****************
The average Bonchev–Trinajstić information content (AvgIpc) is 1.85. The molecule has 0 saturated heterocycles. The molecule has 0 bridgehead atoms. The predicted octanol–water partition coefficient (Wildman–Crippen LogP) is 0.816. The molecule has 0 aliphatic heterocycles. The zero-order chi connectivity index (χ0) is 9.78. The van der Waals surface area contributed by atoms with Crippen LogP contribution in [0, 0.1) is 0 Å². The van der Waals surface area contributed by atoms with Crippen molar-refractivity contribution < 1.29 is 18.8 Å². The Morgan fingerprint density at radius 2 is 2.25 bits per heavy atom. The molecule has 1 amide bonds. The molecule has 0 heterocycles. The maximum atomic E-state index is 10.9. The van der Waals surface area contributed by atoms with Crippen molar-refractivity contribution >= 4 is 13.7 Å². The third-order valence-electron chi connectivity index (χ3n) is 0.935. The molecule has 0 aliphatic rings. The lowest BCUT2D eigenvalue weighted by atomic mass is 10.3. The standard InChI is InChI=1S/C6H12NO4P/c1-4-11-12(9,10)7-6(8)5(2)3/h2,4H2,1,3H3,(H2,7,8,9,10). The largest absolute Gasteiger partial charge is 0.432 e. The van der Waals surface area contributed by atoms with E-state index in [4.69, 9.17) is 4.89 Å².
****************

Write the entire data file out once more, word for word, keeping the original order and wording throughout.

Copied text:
The average Bonchev–Trinajstić information content (AvgIpc) is 1.85. The molecule has 0 saturated heterocycles. The molecule has 0 bridgehead atoms. The predicted octanol–water partition coefficient (Wildman–Crippen LogP) is 0.816. The molecule has 0 aliphatic heterocycles. The zero-order chi connectivity index (χ0) is 9.78. The van der Waals surface area contributed by atoms with Crippen LogP contribution in [0, 0.1) is 0 Å². The van der Waals surface area contributed by atoms with Crippen molar-refractivity contribution < 1.29 is 18.8 Å². The Morgan fingerprint density at radius 2 is 2.25 bits per heavy atom. The molecule has 1 amide bonds. The molecule has 0 heterocycles. The maximum atomic E-state index is 10.9. The van der Waals surface area contributed by atoms with Crippen molar-refractivity contribution >= 4 is 13.7 Å². The third-order valence-electron chi connectivity index (χ3n) is 0.935. The molecule has 0 aliphatic rings. The lowest BCUT2D eigenvalue weighted by atomic mass is 10.3. The standard InChI is InChI=1S/C6H12NO4P/c1-4-11-12(9,10)7-6(8)5(2)3/h2,4H2,1,3H3,(H2,7,8,9,10). The largest absolute Gasteiger partial charge is 0.432 e. The van der Waals surface area contributed by atoms with E-state index in [4.69, 9.17) is 4.89 Å².